But this isn’t necessarily so. An occasional stop at a fast-food restaurant can fit into a healthy diet plan. The key is to choose wisely.

  1. Keep portion sizes small. If the fast-food restaurant offers several sandwich sizes, pick the smallest or order half a sandwich, if available. Bypass hamburgers with two or three beef patties, which can pack more than 1,000 calories and 70 grams of fat. Instead, choose a regular- or children’s-sized hamburger, which has about 250 to 300 calories. Also, skip the large serving of french fries or onion rings and ask for a small serving instead. This switch alone saves about 300 calories. Or better yet, select a lower calorie option.
  2. Choose a healthier side dish. Take advantage of healthy side dishes offered at many fast-food restaurants. For example, instead of french fries choose a side salad with low-fat dressing or a baked potato. Or add a fruit bowl or a fruit and yogurt option to your meal. Other healthy choices include apple or orange slices, corn on the cob, steamed rice, or baked potato chips.
  3. Go for the greens. Choose a large entree salad with grilled chicken, shrimp or garden vegetables with fat-free or low-fat dressing on the side, rather than regular salad dressing, which can have 300 or more calories per packet. Watch out for high-calorie salads, such as those with deep-fried shells or those topped with breaded chicken or other fried toppings. Also, skip salad extras such as cheese, bacon bits, croutons and fried chips, which quickly increase your calorie count.
  4. Opt for grilled items. Fried and breaded foods, such as crispy chicken sandwiches and breaded fish fillets, are high in fat and calories. Select grilled or roasted lean meats — such as turkey or chicken breast, lean ham, or lean roast beef.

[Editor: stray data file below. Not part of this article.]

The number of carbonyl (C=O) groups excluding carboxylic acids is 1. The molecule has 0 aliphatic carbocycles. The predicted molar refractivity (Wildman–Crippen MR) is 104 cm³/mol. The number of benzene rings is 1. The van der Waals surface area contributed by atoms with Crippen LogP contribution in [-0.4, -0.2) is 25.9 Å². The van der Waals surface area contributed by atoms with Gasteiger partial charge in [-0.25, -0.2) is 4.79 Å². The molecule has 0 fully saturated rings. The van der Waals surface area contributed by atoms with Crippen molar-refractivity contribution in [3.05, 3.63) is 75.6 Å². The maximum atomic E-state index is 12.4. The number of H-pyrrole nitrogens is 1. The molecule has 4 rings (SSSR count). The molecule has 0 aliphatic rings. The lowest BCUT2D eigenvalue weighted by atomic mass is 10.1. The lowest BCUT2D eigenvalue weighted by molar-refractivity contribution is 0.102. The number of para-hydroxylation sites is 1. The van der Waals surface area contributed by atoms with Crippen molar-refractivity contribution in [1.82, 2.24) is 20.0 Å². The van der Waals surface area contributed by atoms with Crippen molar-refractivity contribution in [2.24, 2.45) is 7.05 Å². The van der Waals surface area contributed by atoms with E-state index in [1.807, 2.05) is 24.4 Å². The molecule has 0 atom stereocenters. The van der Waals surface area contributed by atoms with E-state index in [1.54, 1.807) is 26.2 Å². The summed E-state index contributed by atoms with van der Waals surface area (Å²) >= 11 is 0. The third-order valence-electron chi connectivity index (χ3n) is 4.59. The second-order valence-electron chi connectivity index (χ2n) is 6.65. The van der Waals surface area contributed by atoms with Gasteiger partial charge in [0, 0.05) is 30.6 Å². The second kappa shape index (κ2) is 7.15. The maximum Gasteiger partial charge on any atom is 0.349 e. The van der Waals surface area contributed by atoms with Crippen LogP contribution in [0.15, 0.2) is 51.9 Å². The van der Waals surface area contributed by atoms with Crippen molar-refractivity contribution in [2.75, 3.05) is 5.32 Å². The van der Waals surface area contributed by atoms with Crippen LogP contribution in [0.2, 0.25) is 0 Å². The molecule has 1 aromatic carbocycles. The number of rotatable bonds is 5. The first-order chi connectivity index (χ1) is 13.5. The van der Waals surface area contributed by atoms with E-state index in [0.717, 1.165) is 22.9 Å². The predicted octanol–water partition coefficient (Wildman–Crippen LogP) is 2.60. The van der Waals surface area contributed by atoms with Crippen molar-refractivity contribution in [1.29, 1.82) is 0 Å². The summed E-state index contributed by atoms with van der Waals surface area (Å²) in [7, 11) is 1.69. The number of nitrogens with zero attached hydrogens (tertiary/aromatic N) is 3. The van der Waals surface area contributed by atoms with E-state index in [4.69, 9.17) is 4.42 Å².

5. Have it your way. Don’t settle for what comes with your sandwich or meal. Ask for healthier options and substitutions. For example, ask for reduced-fat mayonnaise or mustard on your sandwich. Or at a fast-food Mexican restaurant, request salsa with your meal instead of shredded cheese and nacho cheese sauce. Try to avoid special dressings, tartar sauce, sour cream and other high-calorie condiments.
  6. Watch what you drink. Many beverages contain a large number of calories. For example, a large soda (32 ounces) has about 400 calories. Instead, order diet soda, water, unsweetened iced tea, sparkling water or mineral water. Also, skip the shakes and other ice-cream drinks, which can contain more than 1,000 calories and all of your saturated fat allotment for the day.

You can eat healthy away from home, even at fast-food restaurants. The bottom line: Be choosy. Make wise menu choices and focus on portion control.